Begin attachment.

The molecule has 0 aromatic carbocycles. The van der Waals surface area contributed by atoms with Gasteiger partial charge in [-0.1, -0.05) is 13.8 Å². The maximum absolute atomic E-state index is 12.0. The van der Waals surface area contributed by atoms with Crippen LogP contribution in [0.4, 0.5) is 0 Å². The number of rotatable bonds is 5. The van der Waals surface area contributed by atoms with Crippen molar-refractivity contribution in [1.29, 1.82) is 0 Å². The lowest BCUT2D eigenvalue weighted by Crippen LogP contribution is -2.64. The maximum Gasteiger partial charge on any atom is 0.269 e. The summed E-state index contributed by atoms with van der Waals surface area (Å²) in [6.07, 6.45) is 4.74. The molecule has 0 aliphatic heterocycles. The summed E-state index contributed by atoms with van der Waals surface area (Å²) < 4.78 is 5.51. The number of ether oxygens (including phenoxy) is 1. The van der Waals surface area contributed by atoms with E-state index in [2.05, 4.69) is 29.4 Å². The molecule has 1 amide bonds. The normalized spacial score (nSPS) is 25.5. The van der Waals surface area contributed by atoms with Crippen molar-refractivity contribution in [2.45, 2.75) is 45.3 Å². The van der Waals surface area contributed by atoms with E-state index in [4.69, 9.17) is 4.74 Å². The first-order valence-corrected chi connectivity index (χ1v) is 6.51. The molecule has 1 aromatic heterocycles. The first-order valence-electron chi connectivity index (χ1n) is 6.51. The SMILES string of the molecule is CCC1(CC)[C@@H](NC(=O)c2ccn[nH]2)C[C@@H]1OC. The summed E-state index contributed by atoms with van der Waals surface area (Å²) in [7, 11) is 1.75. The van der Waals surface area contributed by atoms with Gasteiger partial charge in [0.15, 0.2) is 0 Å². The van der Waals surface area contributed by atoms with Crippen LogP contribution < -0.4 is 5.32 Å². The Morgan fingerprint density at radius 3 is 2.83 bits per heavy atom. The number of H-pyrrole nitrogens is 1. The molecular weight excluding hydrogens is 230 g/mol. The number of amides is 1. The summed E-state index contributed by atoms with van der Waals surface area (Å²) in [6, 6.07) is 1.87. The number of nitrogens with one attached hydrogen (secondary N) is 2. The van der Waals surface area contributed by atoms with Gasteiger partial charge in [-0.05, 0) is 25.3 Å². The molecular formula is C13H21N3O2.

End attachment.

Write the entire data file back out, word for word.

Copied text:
The molecule has 0 aromatic carbocycles. The van der Waals surface area contributed by atoms with Gasteiger partial charge in [-0.1, -0.05) is 13.8 Å². The maximum absolute atomic E-state index is 12.0. The van der Waals surface area contributed by atoms with Crippen LogP contribution in [0.4, 0.5) is 0 Å². The number of rotatable bonds is 5. The van der Waals surface area contributed by atoms with Crippen molar-refractivity contribution in [1.29, 1.82) is 0 Å². The lowest BCUT2D eigenvalue weighted by Crippen LogP contribution is -2.64. The maximum Gasteiger partial charge on any atom is 0.269 e. The summed E-state index contributed by atoms with van der Waals surface area (Å²) in [6.07, 6.45) is 4.74. The molecule has 0 aliphatic heterocycles. The summed E-state index contributed by atoms with van der Waals surface area (Å²) < 4.78 is 5.51. The number of ether oxygens (including phenoxy) is 1. The van der Waals surface area contributed by atoms with E-state index in [2.05, 4.69) is 29.4 Å². The molecule has 1 amide bonds. The normalized spacial score (nSPS) is 25.5. The van der Waals surface area contributed by atoms with Crippen molar-refractivity contribution in [2.45, 2.75) is 45.3 Å². The van der Waals surface area contributed by atoms with E-state index in [4.69, 9.17) is 4.74 Å². The first-order valence-corrected chi connectivity index (χ1v) is 6.51. The molecule has 1 aromatic heterocycles. The first-order valence-electron chi connectivity index (χ1n) is 6.51. The SMILES string of the molecule is CCC1(CC)[C@@H](NC(=O)c2ccn[nH]2)C[C@@H]1OC. The summed E-state index contributed by atoms with van der Waals surface area (Å²) in [7, 11) is 1.75. The van der Waals surface area contributed by atoms with Gasteiger partial charge in [0.15, 0.2) is 0 Å². The van der Waals surface area contributed by atoms with Crippen LogP contribution < -0.4 is 5.32 Å². The Morgan fingerprint density at radius 3 is 2.83 bits per heavy atom. The number of H-pyrrole nitrogens is 1. The molecular weight excluding hydrogens is 230 g/mol. The number of amides is 1. The summed E-state index contributed by atoms with van der Waals surface area (Å²) in [6, 6.07) is 1.87. The number of nitrogens with one attached hydrogen (secondary N) is 2. The van der Waals surface area contributed by atoms with Gasteiger partial charge in [-0.05, 0) is 25.3 Å². The molecular formula is C13H21N3O2.